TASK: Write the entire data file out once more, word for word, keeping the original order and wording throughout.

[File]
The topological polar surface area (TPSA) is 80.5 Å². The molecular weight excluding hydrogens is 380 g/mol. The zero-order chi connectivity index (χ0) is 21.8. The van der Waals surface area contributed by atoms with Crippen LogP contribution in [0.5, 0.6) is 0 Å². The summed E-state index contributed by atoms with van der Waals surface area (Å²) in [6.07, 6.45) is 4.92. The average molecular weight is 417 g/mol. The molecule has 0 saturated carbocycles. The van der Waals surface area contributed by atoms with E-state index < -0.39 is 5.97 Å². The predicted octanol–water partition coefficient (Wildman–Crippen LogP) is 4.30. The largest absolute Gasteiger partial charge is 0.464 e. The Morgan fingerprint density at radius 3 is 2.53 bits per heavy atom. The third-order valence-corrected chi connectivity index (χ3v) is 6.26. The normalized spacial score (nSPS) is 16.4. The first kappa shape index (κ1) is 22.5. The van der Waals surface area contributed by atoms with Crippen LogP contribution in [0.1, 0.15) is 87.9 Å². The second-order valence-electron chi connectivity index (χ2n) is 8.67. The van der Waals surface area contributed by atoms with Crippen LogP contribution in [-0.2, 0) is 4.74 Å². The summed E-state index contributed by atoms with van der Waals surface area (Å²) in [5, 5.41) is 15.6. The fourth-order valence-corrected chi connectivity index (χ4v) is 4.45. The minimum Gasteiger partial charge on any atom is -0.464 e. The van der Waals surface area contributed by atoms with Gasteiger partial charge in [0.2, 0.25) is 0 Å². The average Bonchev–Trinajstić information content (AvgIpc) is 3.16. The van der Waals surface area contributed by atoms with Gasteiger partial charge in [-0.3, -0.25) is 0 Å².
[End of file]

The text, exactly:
The topological polar surface area (TPSA) is 80.5 Å². The molecular weight excluding hydrogens is 380 g/mol. The zero-order chi connectivity index (χ0) is 21.8. The van der Waals surface area contributed by atoms with Crippen LogP contribution in [0.5, 0.6) is 0 Å². The summed E-state index contributed by atoms with van der Waals surface area (Å²) in [6.07, 6.45) is 4.92. The average molecular weight is 417 g/mol. The molecule has 0 saturated carbocycles. The van der Waals surface area contributed by atoms with E-state index < -0.39 is 5.97 Å². The predicted octanol–water partition coefficient (Wildman–Crippen LogP) is 4.30. The largest absolute Gasteiger partial charge is 0.464 e. The Morgan fingerprint density at radius 3 is 2.53 bits per heavy atom. The third-order valence-corrected chi connectivity index (χ3v) is 6.26. The normalized spacial score (nSPS) is 16.4. The first kappa shape index (κ1) is 22.5. The van der Waals surface area contributed by atoms with Crippen LogP contribution in [0.1, 0.15) is 87.9 Å². The second-order valence-electron chi connectivity index (χ2n) is 8.67. The van der Waals surface area contributed by atoms with Crippen LogP contribution in [-0.2, 0) is 4.74 Å². The summed E-state index contributed by atoms with van der Waals surface area (Å²) in [5, 5.41) is 15.6. The fourth-order valence-corrected chi connectivity index (χ4v) is 4.45. The minimum Gasteiger partial charge on any atom is -0.464 e. The van der Waals surface area contributed by atoms with Gasteiger partial charge in [0.2, 0.25) is 0 Å². The average Bonchev–Trinajstić information content (AvgIpc) is 3.16. The van der Waals surface area contributed by atoms with Gasteiger partial charge in [-0.3, -0.25) is 0 Å².